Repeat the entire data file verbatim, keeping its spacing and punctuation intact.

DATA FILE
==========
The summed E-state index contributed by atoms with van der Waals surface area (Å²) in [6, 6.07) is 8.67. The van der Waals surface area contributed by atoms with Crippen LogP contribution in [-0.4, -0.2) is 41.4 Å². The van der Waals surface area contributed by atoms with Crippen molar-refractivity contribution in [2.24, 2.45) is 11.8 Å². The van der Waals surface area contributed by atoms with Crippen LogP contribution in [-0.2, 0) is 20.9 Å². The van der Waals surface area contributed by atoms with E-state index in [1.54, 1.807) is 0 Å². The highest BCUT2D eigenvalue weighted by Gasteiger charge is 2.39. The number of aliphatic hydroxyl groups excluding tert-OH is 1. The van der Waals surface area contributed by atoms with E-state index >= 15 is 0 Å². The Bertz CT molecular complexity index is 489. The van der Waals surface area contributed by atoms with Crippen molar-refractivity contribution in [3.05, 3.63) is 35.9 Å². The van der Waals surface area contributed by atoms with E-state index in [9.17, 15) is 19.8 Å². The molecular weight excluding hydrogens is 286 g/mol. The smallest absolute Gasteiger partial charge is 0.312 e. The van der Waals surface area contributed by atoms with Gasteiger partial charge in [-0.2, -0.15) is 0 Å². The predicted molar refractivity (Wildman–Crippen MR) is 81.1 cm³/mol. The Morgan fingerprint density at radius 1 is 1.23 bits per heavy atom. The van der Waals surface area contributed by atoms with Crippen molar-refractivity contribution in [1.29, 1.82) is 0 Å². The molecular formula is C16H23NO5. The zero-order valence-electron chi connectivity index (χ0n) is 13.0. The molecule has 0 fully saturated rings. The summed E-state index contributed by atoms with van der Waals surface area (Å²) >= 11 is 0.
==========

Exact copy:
The summed E-state index contributed by atoms with van der Waals surface area (Å²) in [6, 6.07) is 8.67. The van der Waals surface area contributed by atoms with Crippen LogP contribution in [-0.4, -0.2) is 41.4 Å². The van der Waals surface area contributed by atoms with Crippen molar-refractivity contribution in [2.24, 2.45) is 11.8 Å². The van der Waals surface area contributed by atoms with Crippen LogP contribution in [-0.2, 0) is 20.9 Å². The van der Waals surface area contributed by atoms with E-state index in [1.54, 1.807) is 0 Å². The highest BCUT2D eigenvalue weighted by Gasteiger charge is 2.39. The number of aliphatic hydroxyl groups excluding tert-OH is 1. The van der Waals surface area contributed by atoms with E-state index >= 15 is 0 Å². The Bertz CT molecular complexity index is 489. The van der Waals surface area contributed by atoms with Crippen molar-refractivity contribution in [3.05, 3.63) is 35.9 Å². The van der Waals surface area contributed by atoms with E-state index in [9.17, 15) is 19.8 Å². The molecular weight excluding hydrogens is 286 g/mol. The smallest absolute Gasteiger partial charge is 0.312 e. The van der Waals surface area contributed by atoms with Gasteiger partial charge in [-0.2, -0.15) is 0 Å². The predicted molar refractivity (Wildman–Crippen MR) is 81.1 cm³/mol. The Morgan fingerprint density at radius 1 is 1.23 bits per heavy atom. The van der Waals surface area contributed by atoms with Crippen molar-refractivity contribution in [1.29, 1.82) is 0 Å². The molecular formula is C16H23NO5. The zero-order valence-electron chi connectivity index (χ0n) is 13.0. The molecule has 0 fully saturated rings. The summed E-state index contributed by atoms with van der Waals surface area (Å²) >= 11 is 0.